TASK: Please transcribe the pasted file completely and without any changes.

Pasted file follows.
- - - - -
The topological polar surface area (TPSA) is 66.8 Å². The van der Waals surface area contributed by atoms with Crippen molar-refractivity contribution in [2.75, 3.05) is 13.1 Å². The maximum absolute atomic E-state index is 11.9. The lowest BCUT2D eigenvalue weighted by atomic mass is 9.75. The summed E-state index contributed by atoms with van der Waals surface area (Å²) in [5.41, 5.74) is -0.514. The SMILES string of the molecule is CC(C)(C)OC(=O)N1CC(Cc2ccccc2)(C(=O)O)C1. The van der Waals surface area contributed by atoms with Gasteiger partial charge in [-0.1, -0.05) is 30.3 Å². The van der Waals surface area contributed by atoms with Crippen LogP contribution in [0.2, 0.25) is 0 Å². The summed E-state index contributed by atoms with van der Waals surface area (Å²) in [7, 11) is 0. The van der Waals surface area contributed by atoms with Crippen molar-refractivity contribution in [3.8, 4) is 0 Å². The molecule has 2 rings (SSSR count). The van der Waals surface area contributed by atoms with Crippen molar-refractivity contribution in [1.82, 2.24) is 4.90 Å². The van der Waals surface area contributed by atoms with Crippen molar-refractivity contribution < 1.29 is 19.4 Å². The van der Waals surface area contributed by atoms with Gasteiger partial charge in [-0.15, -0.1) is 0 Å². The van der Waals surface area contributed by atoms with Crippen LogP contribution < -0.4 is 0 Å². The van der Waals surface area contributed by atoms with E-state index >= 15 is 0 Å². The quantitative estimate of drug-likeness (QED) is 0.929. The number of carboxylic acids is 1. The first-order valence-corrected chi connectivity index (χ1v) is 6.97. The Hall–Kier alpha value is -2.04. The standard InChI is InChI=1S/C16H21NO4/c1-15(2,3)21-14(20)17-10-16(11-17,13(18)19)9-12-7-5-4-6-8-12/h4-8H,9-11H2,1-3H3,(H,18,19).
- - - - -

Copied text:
The topological polar surface area (TPSA) is 66.8 Å². The van der Waals surface area contributed by atoms with Crippen molar-refractivity contribution in [2.75, 3.05) is 13.1 Å². The maximum absolute atomic E-state index is 11.9. The lowest BCUT2D eigenvalue weighted by atomic mass is 9.75. The summed E-state index contributed by atoms with van der Waals surface area (Å²) in [5.41, 5.74) is -0.514. The SMILES string of the molecule is CC(C)(C)OC(=O)N1CC(Cc2ccccc2)(C(=O)O)C1. The van der Waals surface area contributed by atoms with Gasteiger partial charge in [-0.1, -0.05) is 30.3 Å². The van der Waals surface area contributed by atoms with Crippen LogP contribution in [0.2, 0.25) is 0 Å². The summed E-state index contributed by atoms with van der Waals surface area (Å²) in [7, 11) is 0. The van der Waals surface area contributed by atoms with Crippen molar-refractivity contribution in [3.8, 4) is 0 Å². The molecule has 2 rings (SSSR count). The van der Waals surface area contributed by atoms with Crippen molar-refractivity contribution in [1.82, 2.24) is 4.90 Å². The van der Waals surface area contributed by atoms with Crippen molar-refractivity contribution < 1.29 is 19.4 Å². The van der Waals surface area contributed by atoms with Gasteiger partial charge in [-0.15, -0.1) is 0 Å². The van der Waals surface area contributed by atoms with Crippen LogP contribution < -0.4 is 0 Å². The van der Waals surface area contributed by atoms with E-state index >= 15 is 0 Å². The quantitative estimate of drug-likeness (QED) is 0.929. The number of carboxylic acids is 1. The first-order valence-corrected chi connectivity index (χ1v) is 6.97. The Hall–Kier alpha value is -2.04. The standard InChI is InChI=1S/C16H21NO4/c1-15(2,3)21-14(20)17-10-16(11-17,13(18)19)9-12-7-5-4-6-8-12/h4-8H,9-11H2,1-3H3,(H,18,19).